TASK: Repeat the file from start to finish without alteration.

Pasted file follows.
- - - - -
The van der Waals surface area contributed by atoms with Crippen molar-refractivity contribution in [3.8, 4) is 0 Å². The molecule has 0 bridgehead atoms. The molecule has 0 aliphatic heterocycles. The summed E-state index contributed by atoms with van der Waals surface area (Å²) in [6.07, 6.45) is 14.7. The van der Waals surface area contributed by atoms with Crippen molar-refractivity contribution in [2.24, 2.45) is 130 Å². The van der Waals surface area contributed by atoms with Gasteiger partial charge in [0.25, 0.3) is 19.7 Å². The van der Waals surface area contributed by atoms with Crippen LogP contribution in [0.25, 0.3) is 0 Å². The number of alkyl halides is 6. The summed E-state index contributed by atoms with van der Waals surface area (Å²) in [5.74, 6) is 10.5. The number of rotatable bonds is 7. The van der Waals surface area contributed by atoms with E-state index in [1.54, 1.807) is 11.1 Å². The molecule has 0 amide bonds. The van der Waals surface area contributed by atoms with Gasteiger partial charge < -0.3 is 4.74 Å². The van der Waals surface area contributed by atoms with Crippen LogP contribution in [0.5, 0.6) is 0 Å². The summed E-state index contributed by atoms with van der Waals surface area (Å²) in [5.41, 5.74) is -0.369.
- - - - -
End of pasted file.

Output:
The van der Waals surface area contributed by atoms with Crippen molar-refractivity contribution in [3.8, 4) is 0 Å². The molecule has 0 bridgehead atoms. The molecule has 0 aliphatic heterocycles. The summed E-state index contributed by atoms with van der Waals surface area (Å²) in [6.07, 6.45) is 14.7. The van der Waals surface area contributed by atoms with Crippen molar-refractivity contribution in [2.24, 2.45) is 130 Å². The van der Waals surface area contributed by atoms with Gasteiger partial charge in [0.25, 0.3) is 19.7 Å². The van der Waals surface area contributed by atoms with Crippen LogP contribution in [0.25, 0.3) is 0 Å². The number of alkyl halides is 6. The summed E-state index contributed by atoms with van der Waals surface area (Å²) in [5.74, 6) is 10.5. The number of rotatable bonds is 7. The van der Waals surface area contributed by atoms with E-state index in [1.54, 1.807) is 11.1 Å². The molecule has 0 amide bonds. The van der Waals surface area contributed by atoms with Gasteiger partial charge < -0.3 is 4.74 Å². The van der Waals surface area contributed by atoms with Crippen LogP contribution in [0.5, 0.6) is 0 Å². The summed E-state index contributed by atoms with van der Waals surface area (Å²) in [5.41, 5.74) is -0.369.